A new medical technique, tested so far only on two monkeys with a form of Parkinson's disease, has dramatically eased their symptoms, researchers report in today's issue of the journal Science. The procedure also sheds new light on the nature of the disease.
The new technique reduced the disease's characteristic tremors and muscle rigidity, according to Mahlon DeLong of Emory University in Atlanta and two researchers from Johns Hopkins University.
"We think the finding is very exciting. It gives us a much more concrete idea about the basis of the disease," DeLong said.
The treatment involved destroying a small part of the brain, called the subthalamic nucleus.
"It is rather strong support for the hypothesis that the subthalamic nucleus -- a small structure deep within the brain just below the thalmus -- plays an important role in Parkinson's," DeLong said.
But he said it was too early to tell whether the technique would prove useful in treating Parkinson's in humans.
Delong said this demonstrates that Parkinson's symptoms are at least partially due to excessive electrical activity in the nerve cells in the portion of the brain they destroyed.
"It provides strong support for the view that the pathway through the subthalamic nucleus is overactive and if you can block that pathway by some means you can reduce the symptoms dramatically," he said.
"We have blocked it in the most obvious way by injecting a chemical that kills the nerve cells in that structure, and this could conceivably be done in man as well but we feel it needs to be more fully explored in animal models before we can contemplate using it in humans," he said.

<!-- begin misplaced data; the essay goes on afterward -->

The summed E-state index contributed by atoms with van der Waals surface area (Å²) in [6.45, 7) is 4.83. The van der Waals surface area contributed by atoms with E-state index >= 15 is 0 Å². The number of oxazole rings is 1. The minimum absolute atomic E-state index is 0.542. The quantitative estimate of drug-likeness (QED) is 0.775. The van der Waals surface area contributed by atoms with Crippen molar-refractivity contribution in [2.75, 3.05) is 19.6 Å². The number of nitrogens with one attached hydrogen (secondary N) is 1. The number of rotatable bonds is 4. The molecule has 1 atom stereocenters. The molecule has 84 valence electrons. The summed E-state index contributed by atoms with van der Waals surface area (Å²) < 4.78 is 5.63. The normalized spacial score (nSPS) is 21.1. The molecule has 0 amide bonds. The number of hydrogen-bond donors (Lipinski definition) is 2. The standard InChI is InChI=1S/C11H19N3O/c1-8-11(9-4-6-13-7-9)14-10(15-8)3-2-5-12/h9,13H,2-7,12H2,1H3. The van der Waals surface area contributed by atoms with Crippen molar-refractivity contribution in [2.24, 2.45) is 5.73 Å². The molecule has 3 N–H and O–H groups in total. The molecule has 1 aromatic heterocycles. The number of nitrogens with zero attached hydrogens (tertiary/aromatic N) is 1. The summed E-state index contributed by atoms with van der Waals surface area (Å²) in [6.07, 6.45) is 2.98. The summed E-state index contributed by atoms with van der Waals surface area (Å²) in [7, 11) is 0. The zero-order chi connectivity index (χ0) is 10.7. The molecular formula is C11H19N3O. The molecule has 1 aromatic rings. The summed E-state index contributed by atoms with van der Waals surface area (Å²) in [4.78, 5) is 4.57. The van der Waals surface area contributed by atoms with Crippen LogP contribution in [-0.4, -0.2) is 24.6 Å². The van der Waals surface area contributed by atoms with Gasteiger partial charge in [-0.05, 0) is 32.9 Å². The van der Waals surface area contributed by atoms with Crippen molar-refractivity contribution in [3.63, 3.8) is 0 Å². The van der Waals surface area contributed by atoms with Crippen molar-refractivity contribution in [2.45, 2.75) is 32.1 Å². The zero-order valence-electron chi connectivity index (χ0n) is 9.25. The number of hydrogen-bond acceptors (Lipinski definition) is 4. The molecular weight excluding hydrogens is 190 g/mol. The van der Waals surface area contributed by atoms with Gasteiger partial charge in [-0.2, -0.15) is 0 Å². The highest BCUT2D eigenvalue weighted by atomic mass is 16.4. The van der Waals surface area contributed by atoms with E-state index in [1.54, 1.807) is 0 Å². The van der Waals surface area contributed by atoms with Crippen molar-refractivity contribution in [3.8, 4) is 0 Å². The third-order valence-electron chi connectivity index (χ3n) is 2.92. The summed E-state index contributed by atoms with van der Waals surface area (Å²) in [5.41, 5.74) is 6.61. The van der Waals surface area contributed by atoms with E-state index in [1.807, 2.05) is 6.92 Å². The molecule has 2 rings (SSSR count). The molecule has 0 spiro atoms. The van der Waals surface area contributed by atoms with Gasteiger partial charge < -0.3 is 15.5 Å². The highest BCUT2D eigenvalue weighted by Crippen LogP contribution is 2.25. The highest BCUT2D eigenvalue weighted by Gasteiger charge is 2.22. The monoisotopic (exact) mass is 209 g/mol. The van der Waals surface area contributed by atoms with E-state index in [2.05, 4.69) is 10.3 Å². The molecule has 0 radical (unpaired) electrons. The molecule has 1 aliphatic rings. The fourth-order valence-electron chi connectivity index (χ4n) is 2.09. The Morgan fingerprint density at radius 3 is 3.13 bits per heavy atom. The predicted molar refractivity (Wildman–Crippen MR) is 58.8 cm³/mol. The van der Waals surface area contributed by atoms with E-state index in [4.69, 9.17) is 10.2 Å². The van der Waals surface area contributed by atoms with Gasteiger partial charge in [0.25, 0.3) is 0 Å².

DeLong said the next step is to study the long-term effects of the procedure and how it interacts with various drug therapies already used for Parkinson's.
Parkinson's, which mostly strikes people over 40, causes tremors and gradual loss of muscle control. About 500,000 Americans suffer from it.
It results from a gradual loss of nerve cells in an area of the brain known as the substantia nigra. These cells produce a brain chemical called dopamine that is vital for normal coordinated muscle movement.
The new findings suggest that the dopamine somehow keeps cells of the subthalamic nucleus under control. Without the dopamine, they become overactive and cause the muscle problems of Parkinson's disease. But by destroying this overactive region, the muscles are prevented from receiving its uncontrolled signals.